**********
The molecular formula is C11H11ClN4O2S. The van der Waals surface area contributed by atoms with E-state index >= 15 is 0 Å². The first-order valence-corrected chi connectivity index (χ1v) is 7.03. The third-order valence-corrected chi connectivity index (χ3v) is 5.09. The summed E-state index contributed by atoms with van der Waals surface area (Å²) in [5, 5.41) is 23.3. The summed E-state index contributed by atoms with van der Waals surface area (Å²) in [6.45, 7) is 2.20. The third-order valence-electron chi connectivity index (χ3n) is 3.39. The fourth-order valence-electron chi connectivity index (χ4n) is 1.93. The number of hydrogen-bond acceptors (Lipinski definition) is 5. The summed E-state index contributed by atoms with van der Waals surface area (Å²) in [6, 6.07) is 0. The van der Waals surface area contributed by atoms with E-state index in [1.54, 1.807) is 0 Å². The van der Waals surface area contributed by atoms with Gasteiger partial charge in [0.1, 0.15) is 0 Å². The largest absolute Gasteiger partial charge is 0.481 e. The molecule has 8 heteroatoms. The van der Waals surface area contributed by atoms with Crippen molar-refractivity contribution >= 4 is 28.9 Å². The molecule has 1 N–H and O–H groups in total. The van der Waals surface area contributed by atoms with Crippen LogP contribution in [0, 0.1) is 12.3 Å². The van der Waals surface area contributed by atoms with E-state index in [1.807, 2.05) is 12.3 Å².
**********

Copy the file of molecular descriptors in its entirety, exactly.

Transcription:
The molecular formula is C11H11ClN4O2S. The van der Waals surface area contributed by atoms with E-state index >= 15 is 0 Å². The first-order valence-corrected chi connectivity index (χ1v) is 7.03. The third-order valence-corrected chi connectivity index (χ3v) is 5.09. The summed E-state index contributed by atoms with van der Waals surface area (Å²) in [5, 5.41) is 23.3. The summed E-state index contributed by atoms with van der Waals surface area (Å²) in [6.45, 7) is 2.20. The third-order valence-electron chi connectivity index (χ3n) is 3.39. The fourth-order valence-electron chi connectivity index (χ4n) is 1.93. The number of hydrogen-bond acceptors (Lipinski definition) is 5. The summed E-state index contributed by atoms with van der Waals surface area (Å²) in [6, 6.07) is 0. The van der Waals surface area contributed by atoms with E-state index in [1.54, 1.807) is 0 Å². The van der Waals surface area contributed by atoms with Gasteiger partial charge in [0.1, 0.15) is 0 Å². The largest absolute Gasteiger partial charge is 0.481 e. The molecule has 8 heteroatoms. The van der Waals surface area contributed by atoms with Crippen molar-refractivity contribution >= 4 is 28.9 Å². The molecule has 1 N–H and O–H groups in total. The van der Waals surface area contributed by atoms with Crippen LogP contribution in [0, 0.1) is 12.3 Å². The van der Waals surface area contributed by atoms with E-state index in [1.807, 2.05) is 12.3 Å².